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Yes, scientific specialties and disciplines can excellently be mapped using
aggregated journal-journal citations as available from the producers of the
Science Citation Index (the Journal Citation Reports). These citations
follow a powerlaw distribution, but not in the interesting part of the
distribution, that is, the core set of journals which shape specialties
(let's say the first 20-50 most cited journals).
I brought Pajek files online for all journals in the (Social) Science
Citation Index at http://www.leydesdorff.net/jcr03/cited .
With kind regards,
Amsterdam School of Communications Research (ASCoR)
Kloveniersburgwal 48, 1012 CX Amsterdam
Tel.: +31-20- 525 6598; fax: +31-20- 525 3681
[log in to unmask] ; http://www.leydesdorff.net/
> -----Original Message-----
> From: Ryan Lanham [mailto:[log in to unmask]]
> Sent: Thursday, February 03, 2005 8:15 PM
> To: Loet Leydesdorff; [log in to unmask]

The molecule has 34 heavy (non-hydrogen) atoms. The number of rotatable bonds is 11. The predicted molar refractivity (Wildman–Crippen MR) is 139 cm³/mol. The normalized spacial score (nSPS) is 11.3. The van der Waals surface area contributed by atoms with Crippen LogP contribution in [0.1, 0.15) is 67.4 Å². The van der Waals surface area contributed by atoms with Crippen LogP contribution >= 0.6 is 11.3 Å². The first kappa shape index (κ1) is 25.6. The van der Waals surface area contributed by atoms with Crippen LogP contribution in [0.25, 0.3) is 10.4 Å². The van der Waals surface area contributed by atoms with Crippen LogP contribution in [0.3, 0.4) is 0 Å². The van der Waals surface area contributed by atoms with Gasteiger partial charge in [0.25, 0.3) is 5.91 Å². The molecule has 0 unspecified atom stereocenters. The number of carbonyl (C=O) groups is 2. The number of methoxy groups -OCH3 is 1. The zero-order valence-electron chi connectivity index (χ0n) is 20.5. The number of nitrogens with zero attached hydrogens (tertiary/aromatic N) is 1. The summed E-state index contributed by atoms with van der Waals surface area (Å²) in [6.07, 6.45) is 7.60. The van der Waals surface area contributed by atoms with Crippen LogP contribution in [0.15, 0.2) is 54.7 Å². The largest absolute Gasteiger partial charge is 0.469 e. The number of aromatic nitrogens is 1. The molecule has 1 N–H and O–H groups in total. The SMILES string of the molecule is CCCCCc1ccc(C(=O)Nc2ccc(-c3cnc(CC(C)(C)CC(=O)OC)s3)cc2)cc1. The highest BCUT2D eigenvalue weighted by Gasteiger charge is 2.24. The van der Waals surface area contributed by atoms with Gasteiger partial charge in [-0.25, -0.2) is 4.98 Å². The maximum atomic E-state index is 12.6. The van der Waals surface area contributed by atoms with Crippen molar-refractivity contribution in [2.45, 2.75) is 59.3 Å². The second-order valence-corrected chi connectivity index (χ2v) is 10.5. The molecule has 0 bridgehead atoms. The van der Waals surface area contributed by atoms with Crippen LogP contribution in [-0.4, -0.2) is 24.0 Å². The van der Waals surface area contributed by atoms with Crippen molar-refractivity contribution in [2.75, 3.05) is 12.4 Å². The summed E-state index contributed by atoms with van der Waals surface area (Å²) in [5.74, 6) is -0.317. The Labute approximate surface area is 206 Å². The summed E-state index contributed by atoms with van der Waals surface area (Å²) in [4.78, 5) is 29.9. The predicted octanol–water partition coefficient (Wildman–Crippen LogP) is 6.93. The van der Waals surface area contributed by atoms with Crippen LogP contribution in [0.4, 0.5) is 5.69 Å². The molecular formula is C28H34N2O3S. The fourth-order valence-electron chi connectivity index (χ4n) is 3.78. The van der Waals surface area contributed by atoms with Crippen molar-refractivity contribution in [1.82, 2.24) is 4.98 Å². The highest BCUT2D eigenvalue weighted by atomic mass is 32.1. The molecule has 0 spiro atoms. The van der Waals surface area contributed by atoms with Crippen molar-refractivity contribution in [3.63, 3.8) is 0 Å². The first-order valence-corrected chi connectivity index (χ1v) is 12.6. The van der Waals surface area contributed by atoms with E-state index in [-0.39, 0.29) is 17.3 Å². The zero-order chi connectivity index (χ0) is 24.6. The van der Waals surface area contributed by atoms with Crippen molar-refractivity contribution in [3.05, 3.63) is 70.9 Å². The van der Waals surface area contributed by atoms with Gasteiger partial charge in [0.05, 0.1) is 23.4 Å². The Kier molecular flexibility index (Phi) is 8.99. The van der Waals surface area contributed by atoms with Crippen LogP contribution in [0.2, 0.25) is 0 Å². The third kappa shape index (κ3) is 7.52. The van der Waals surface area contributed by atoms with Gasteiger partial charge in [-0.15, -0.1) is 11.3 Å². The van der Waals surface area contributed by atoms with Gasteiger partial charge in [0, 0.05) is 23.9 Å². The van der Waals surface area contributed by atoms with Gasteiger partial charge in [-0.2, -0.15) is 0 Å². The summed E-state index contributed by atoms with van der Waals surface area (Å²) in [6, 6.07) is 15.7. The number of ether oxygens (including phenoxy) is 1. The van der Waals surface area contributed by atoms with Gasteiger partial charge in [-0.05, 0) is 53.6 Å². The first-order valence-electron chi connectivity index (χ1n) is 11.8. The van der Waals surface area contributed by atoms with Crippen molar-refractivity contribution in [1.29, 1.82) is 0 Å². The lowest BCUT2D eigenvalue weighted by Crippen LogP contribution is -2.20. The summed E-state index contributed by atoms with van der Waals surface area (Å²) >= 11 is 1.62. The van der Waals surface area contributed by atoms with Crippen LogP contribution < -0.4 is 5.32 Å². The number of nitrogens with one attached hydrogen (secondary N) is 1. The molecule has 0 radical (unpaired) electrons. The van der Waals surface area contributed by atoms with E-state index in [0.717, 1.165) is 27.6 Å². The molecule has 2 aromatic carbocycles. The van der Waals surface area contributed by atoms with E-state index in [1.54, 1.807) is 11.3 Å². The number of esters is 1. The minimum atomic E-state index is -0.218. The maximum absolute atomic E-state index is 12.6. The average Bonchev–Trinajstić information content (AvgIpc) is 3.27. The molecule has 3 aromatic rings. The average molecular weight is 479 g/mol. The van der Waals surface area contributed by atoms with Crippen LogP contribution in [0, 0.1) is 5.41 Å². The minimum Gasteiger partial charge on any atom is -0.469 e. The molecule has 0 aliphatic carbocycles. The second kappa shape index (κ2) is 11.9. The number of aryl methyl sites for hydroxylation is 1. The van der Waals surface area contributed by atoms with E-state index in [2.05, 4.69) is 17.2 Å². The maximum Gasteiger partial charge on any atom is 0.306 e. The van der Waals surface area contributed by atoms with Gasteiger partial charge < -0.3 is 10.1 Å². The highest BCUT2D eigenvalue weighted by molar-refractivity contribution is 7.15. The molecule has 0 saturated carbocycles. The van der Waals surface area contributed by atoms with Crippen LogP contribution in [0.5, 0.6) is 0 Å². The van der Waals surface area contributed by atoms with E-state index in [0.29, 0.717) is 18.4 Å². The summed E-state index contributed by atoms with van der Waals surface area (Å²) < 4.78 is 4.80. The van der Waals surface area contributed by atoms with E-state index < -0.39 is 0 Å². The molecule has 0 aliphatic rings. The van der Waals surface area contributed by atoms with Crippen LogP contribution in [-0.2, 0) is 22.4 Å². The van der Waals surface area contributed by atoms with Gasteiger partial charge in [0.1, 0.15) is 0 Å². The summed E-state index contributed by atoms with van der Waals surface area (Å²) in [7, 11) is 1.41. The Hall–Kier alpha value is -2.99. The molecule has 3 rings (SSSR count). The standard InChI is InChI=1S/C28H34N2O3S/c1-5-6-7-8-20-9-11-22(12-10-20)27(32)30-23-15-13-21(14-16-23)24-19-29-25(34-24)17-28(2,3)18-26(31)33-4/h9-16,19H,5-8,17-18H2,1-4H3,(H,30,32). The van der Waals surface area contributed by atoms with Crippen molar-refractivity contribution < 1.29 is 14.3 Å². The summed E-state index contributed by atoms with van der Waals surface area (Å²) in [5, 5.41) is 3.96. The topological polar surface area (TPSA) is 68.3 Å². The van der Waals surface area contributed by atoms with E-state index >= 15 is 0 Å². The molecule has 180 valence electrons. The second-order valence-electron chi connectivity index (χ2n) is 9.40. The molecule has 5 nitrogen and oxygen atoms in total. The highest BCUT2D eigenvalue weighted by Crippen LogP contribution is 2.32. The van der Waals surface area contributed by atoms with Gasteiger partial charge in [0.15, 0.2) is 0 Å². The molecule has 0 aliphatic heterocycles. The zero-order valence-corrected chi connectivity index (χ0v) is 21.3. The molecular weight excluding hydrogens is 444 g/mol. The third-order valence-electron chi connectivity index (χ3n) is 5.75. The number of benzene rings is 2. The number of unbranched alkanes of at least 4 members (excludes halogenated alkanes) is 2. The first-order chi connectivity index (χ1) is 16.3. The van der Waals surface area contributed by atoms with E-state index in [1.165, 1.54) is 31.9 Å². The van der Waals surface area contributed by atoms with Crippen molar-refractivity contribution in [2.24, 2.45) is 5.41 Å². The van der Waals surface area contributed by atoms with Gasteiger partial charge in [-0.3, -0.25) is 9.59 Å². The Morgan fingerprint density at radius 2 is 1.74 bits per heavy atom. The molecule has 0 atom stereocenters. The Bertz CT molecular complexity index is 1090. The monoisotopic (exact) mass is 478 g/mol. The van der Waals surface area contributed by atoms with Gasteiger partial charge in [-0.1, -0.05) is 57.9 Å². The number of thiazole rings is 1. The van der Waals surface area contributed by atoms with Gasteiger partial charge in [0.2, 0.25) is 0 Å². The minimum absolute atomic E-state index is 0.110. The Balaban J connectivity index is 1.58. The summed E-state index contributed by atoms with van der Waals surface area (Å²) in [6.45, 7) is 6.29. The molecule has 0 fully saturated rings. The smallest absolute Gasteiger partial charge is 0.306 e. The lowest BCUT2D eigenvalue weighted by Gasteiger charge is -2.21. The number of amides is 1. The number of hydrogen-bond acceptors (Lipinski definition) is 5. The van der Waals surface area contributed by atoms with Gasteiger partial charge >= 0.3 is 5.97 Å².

> Subject: Re: All Networks Look the Same?
> > Do you have an advice about medication against my infection
> by your ideas?
> That technology will I'm sure be perfected by many; I have
> noticed certain undergraduate students who are able to ward
> them off by sleep.
> The word network will be used many ways. I am not sure the
> use of the word in research, given its gelatinous nature,
> will constitute a single network except in the very loosest
> sense--or as Valdis says, the criteria for a link are very
> low. Disciplines, however, are clearly rather strong links.
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